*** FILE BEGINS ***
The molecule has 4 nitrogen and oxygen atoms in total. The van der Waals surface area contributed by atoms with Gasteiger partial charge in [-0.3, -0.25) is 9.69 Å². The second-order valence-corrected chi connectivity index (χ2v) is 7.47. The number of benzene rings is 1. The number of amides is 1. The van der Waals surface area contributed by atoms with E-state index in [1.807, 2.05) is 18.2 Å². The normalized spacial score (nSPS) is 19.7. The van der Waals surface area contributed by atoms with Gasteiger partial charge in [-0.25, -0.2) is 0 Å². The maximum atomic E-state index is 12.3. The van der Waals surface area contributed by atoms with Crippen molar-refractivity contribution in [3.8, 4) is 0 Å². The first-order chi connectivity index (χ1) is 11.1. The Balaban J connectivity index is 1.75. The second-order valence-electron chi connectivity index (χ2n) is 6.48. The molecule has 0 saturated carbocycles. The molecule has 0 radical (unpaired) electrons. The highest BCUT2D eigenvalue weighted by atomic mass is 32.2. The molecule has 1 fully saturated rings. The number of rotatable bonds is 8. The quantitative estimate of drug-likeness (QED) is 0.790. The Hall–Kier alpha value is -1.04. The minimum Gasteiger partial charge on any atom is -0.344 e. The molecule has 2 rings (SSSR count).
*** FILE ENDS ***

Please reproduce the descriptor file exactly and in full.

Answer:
The molecule has 4 nitrogen and oxygen atoms in total. The van der Waals surface area contributed by atoms with Gasteiger partial charge in [-0.3, -0.25) is 9.69 Å². The second-order valence-corrected chi connectivity index (χ2v) is 7.47. The number of benzene rings is 1. The number of amides is 1. The van der Waals surface area contributed by atoms with E-state index in [1.807, 2.05) is 18.2 Å². The normalized spacial score (nSPS) is 19.7. The van der Waals surface area contributed by atoms with Gasteiger partial charge in [-0.25, -0.2) is 0 Å². The maximum atomic E-state index is 12.3. The van der Waals surface area contributed by atoms with Crippen molar-refractivity contribution in [3.8, 4) is 0 Å². The first-order chi connectivity index (χ1) is 11.1. The Balaban J connectivity index is 1.75. The second-order valence-electron chi connectivity index (χ2n) is 6.48. The molecule has 0 saturated carbocycles. The molecule has 0 radical (unpaired) electrons. The highest BCUT2D eigenvalue weighted by atomic mass is 32.2. The molecule has 1 fully saturated rings. The number of rotatable bonds is 8. The quantitative estimate of drug-likeness (QED) is 0.790. The Hall–Kier alpha value is -1.04. The minimum Gasteiger partial charge on any atom is -0.344 e. The molecule has 2 rings (SSSR count).